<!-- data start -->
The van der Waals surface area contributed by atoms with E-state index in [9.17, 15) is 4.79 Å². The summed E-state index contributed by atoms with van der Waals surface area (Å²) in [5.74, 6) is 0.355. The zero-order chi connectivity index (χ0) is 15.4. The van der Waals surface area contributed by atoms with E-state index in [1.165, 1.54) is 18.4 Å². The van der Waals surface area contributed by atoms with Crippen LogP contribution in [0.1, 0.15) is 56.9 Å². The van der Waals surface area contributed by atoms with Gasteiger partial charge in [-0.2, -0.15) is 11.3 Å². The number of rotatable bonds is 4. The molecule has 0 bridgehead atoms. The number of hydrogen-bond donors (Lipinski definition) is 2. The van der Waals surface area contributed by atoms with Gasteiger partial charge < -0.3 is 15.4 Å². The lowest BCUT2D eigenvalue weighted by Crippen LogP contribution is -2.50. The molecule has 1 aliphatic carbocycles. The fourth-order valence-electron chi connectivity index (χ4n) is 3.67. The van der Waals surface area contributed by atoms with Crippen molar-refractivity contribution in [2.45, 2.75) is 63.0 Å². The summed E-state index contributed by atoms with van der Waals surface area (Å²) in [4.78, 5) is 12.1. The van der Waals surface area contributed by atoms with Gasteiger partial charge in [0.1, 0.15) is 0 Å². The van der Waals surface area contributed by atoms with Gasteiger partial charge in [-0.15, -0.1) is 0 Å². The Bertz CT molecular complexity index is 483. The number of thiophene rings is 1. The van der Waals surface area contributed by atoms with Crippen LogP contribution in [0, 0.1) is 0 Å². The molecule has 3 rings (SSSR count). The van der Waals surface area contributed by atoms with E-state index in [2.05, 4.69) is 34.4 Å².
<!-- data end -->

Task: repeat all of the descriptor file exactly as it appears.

The van der Waals surface area contributed by atoms with E-state index in [9.17, 15) is 4.79 Å². The summed E-state index contributed by atoms with van der Waals surface area (Å²) in [5.74, 6) is 0.355. The zero-order chi connectivity index (χ0) is 15.4. The van der Waals surface area contributed by atoms with E-state index in [1.165, 1.54) is 18.4 Å². The van der Waals surface area contributed by atoms with Crippen LogP contribution in [0.1, 0.15) is 56.9 Å². The van der Waals surface area contributed by atoms with Gasteiger partial charge in [-0.2, -0.15) is 11.3 Å². The number of rotatable bonds is 4. The molecule has 0 bridgehead atoms. The number of hydrogen-bond donors (Lipinski definition) is 2. The van der Waals surface area contributed by atoms with Gasteiger partial charge < -0.3 is 15.4 Å². The lowest BCUT2D eigenvalue weighted by Crippen LogP contribution is -2.50. The molecule has 1 aliphatic carbocycles. The fourth-order valence-electron chi connectivity index (χ4n) is 3.67. The van der Waals surface area contributed by atoms with Crippen molar-refractivity contribution in [2.45, 2.75) is 63.0 Å². The summed E-state index contributed by atoms with van der Waals surface area (Å²) in [4.78, 5) is 12.1. The van der Waals surface area contributed by atoms with Gasteiger partial charge in [0.1, 0.15) is 0 Å². The van der Waals surface area contributed by atoms with Gasteiger partial charge in [-0.15, -0.1) is 0 Å². The Bertz CT molecular complexity index is 483. The number of thiophene rings is 1. The van der Waals surface area contributed by atoms with Crippen LogP contribution in [0, 0.1) is 0 Å². The molecule has 3 rings (SSSR count). The van der Waals surface area contributed by atoms with E-state index in [2.05, 4.69) is 34.4 Å².